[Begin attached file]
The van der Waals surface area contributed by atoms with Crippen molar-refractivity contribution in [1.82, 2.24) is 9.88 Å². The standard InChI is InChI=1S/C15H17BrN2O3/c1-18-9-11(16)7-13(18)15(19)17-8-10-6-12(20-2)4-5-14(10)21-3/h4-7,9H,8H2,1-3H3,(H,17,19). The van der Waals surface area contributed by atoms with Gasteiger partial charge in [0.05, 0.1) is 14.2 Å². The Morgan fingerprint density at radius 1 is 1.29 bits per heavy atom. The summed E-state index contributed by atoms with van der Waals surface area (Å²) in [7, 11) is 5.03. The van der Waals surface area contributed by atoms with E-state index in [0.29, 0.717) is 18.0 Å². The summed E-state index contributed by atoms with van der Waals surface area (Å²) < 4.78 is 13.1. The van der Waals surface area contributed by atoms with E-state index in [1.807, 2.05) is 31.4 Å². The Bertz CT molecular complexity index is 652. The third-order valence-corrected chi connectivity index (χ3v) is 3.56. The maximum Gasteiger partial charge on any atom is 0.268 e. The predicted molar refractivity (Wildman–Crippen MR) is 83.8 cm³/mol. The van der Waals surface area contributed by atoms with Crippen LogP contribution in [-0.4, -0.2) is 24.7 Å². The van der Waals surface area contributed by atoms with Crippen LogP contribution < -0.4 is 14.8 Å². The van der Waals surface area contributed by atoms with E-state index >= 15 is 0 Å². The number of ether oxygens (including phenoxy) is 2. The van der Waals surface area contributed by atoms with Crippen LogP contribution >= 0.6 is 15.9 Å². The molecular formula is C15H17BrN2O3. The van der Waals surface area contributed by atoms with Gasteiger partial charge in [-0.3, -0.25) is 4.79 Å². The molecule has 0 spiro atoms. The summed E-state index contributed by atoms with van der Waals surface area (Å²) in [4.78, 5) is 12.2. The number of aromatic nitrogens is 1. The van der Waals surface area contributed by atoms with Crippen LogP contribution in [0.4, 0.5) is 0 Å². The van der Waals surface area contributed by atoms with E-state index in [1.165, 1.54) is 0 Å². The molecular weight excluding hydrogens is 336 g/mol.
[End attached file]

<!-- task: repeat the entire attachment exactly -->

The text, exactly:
The van der Waals surface area contributed by atoms with Crippen molar-refractivity contribution in [1.82, 2.24) is 9.88 Å². The standard InChI is InChI=1S/C15H17BrN2O3/c1-18-9-11(16)7-13(18)15(19)17-8-10-6-12(20-2)4-5-14(10)21-3/h4-7,9H,8H2,1-3H3,(H,17,19). The van der Waals surface area contributed by atoms with Gasteiger partial charge in [0.05, 0.1) is 14.2 Å². The Morgan fingerprint density at radius 1 is 1.29 bits per heavy atom. The summed E-state index contributed by atoms with van der Waals surface area (Å²) in [7, 11) is 5.03. The van der Waals surface area contributed by atoms with E-state index in [0.29, 0.717) is 18.0 Å². The summed E-state index contributed by atoms with van der Waals surface area (Å²) < 4.78 is 13.1. The van der Waals surface area contributed by atoms with E-state index in [1.807, 2.05) is 31.4 Å². The Bertz CT molecular complexity index is 652. The third-order valence-corrected chi connectivity index (χ3v) is 3.56. The maximum Gasteiger partial charge on any atom is 0.268 e. The predicted molar refractivity (Wildman–Crippen MR) is 83.8 cm³/mol. The van der Waals surface area contributed by atoms with Crippen LogP contribution in [-0.4, -0.2) is 24.7 Å². The van der Waals surface area contributed by atoms with Crippen LogP contribution < -0.4 is 14.8 Å². The van der Waals surface area contributed by atoms with E-state index >= 15 is 0 Å². The number of ether oxygens (including phenoxy) is 2. The van der Waals surface area contributed by atoms with Crippen LogP contribution >= 0.6 is 15.9 Å². The molecular formula is C15H17BrN2O3. The van der Waals surface area contributed by atoms with Gasteiger partial charge in [-0.3, -0.25) is 4.79 Å². The molecule has 0 spiro atoms. The summed E-state index contributed by atoms with van der Waals surface area (Å²) in [4.78, 5) is 12.2. The number of aromatic nitrogens is 1. The van der Waals surface area contributed by atoms with Crippen LogP contribution in [0.4, 0.5) is 0 Å². The van der Waals surface area contributed by atoms with E-state index in [1.165, 1.54) is 0 Å². The molecular weight excluding hydrogens is 336 g/mol.